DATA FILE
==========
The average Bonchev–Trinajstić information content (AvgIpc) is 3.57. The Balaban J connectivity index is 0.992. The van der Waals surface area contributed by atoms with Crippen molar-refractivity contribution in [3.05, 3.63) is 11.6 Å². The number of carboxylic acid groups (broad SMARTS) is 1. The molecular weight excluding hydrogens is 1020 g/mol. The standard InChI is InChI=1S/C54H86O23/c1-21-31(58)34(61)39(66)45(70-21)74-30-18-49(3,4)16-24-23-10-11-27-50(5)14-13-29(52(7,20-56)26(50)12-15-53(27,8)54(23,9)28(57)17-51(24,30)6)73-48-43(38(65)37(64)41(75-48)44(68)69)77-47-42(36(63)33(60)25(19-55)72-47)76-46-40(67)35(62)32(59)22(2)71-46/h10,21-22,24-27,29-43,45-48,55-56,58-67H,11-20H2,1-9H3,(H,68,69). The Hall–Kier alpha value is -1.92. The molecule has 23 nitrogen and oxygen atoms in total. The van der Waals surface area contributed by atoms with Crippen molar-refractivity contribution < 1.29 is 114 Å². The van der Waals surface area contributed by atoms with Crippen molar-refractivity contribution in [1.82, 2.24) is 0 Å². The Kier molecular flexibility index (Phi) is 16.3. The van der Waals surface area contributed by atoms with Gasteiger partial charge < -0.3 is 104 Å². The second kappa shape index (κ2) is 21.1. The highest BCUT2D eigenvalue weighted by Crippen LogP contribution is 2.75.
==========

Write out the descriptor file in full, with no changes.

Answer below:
The average Bonchev–Trinajstić information content (AvgIpc) is 3.57. The Balaban J connectivity index is 0.992. The van der Waals surface area contributed by atoms with Crippen molar-refractivity contribution in [3.05, 3.63) is 11.6 Å². The number of carboxylic acid groups (broad SMARTS) is 1. The molecular weight excluding hydrogens is 1020 g/mol. The standard InChI is InChI=1S/C54H86O23/c1-21-31(58)34(61)39(66)45(70-21)74-30-18-49(3,4)16-24-23-10-11-27-50(5)14-13-29(52(7,20-56)26(50)12-15-53(27,8)54(23,9)28(57)17-51(24,30)6)73-48-43(38(65)37(64)41(75-48)44(68)69)77-47-42(36(63)33(60)25(19-55)72-47)76-46-40(67)35(62)32(59)22(2)71-46/h10,21-22,24-27,29-43,45-48,55-56,58-67H,11-20H2,1-9H3,(H,68,69). The Hall–Kier alpha value is -1.92. The molecule has 23 nitrogen and oxygen atoms in total. The van der Waals surface area contributed by atoms with Crippen molar-refractivity contribution < 1.29 is 114 Å². The van der Waals surface area contributed by atoms with Crippen molar-refractivity contribution in [1.82, 2.24) is 0 Å². The Kier molecular flexibility index (Phi) is 16.3. The van der Waals surface area contributed by atoms with Gasteiger partial charge < -0.3 is 104 Å². The second kappa shape index (κ2) is 21.1. The highest BCUT2D eigenvalue weighted by Crippen LogP contribution is 2.75.